Francis Pavy’s One-man Press

“It would be nice to have some oysters that big, huh?” quips Francis Pavy, the childlike blues of his eyes lusting over his own creation. The object of his desire — a plus-sized oyster etched into a 3-foot-by-4-foot slab of composite vinyl — is a custom-print block, a particularly appetizing example of Pavy’s preferred method of application for his vivacious mixed media pieces. “You couldn’t eat that yourself, though.”

The topography of cut vinyl rows trace an impressionist detail of the salty bivalve in clunky rudders of porous wood that imply, rather than replicate, the mono-musculature of a shucked open oyster so big that it would spoil before a family of five could eat it.

“The gallery just wants me to bring some blocks down and just sell the blocks,” he says, his head still peeking over the top of the oyster. The light in his Freetown studio is pitch perfect, between the bay of windows facing the crags of Gordon Street and soft iridescence of the track lighting over head. Every nook, packed to the gills with prints and print blocks, is exposed.

In May, Pavy sent a massive work, Lake Arthur Lotus, to live at the Hilliard University Art Museum for a few months. A Hilliard photographer has accompanied the museum’s marketing chief, Jolie Johnson, to snap photos of the piece for promotional purposes. Johnson consults a folded printout with a matrix of Pavy print blocks on it; Johnson and her photographer are capturing not only the final product but Pavy’s process.

Laborious as it is — Pavy makes each block out of composition vinyl tile, gluing them to size, and carves his desired image with a CNC router — he claims his method compensates for his relative lack of chops in printmaking. Draped around his shop are unmatched prints depicting the same person, place or thing.

“I always worked with block printing,” he says. “I never could really do editions; I just didn’t have the chops. You want editions to be uniform. I’d try and try again, and basically had all these blocks. I decided I’ll make a unique thing instead of trying to do 50 of one thing. It’s not just printing; it’s painting.”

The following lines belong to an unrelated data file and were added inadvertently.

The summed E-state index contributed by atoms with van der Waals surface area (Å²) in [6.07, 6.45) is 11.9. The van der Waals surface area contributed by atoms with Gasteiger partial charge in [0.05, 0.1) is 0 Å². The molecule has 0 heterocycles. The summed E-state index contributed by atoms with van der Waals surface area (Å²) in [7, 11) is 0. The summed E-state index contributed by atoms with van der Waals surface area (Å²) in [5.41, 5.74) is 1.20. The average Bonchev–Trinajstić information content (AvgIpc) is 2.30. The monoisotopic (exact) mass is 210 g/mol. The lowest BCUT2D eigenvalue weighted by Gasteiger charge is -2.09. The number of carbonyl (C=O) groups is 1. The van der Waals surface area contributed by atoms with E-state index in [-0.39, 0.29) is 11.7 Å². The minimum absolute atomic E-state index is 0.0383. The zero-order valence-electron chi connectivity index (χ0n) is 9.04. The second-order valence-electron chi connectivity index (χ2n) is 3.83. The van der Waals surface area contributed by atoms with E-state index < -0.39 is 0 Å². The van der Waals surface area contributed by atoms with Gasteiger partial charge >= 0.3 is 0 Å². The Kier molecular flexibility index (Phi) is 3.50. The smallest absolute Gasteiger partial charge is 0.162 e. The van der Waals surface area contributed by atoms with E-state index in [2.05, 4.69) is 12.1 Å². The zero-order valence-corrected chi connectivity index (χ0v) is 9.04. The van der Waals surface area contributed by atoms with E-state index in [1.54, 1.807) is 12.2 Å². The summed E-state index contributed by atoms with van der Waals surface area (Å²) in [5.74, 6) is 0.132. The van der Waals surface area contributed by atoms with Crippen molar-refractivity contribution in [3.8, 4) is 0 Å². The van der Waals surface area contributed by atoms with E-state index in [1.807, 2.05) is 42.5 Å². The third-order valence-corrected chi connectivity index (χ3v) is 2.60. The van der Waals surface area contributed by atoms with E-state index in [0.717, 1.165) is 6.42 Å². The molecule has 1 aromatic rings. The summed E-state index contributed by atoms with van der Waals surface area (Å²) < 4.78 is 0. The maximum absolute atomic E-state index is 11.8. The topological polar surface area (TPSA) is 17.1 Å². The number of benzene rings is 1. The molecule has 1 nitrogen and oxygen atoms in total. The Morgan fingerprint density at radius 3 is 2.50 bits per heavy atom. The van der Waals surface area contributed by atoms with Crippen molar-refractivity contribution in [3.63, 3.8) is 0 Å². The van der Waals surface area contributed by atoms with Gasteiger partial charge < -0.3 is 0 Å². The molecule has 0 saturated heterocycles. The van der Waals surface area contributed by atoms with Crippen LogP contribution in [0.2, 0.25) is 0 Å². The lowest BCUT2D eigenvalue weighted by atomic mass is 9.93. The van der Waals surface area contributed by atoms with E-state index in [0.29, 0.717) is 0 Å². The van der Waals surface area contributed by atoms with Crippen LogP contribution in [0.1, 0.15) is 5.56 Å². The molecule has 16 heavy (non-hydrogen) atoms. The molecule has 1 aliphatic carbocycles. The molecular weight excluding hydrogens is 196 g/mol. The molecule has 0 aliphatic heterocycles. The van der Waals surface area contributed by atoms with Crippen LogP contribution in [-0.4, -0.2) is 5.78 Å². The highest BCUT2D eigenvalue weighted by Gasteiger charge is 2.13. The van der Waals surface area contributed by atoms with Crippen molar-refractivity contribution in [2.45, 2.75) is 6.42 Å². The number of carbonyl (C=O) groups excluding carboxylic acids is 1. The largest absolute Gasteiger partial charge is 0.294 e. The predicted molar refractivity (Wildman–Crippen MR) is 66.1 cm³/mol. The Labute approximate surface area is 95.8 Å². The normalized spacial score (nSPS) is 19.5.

A pair of poster-sized pieces brandishing red Elvises with blue eagles hangs by the Gordon Street window, photoprints dangling above a chemical bath. Artistically, they’re fraternal twins, genetically close but not altogether similar in appearance. He snarks about the pair’s insouciant patriotism; it’s a stray bit of Americana that’s now subversive in the current political climate.

Pavy steadily churns out mixed-media prints like these, sometimes on canvases the size of Viking sails. He’s a one-man press, operating on scheduled business hours that keep him strapped to his studio floor, as any card-punching factory gig would. Only Pavy works in solitude and quietude.

It gets lonely, he says, his voice and shoulders slunked in a choreographed nonchalance.

As he slaves away, his mouth shut and the sounds of America’s decline somewhere beyond the edge of Freetown, Pavy glances at the time, ready to return home to his wife, BBR Creative founder Cathi Pavy, and their kids. When he gets there, he says, they’re so done with their own life processes — classroom discussions, client meetings — that no one wants to talk.

They have dinner. He climbs into bed, and lies awake dreaming of giant oysters, red Elvises and blue eagles. Blue collar dreams are creative fodder for a factory artist.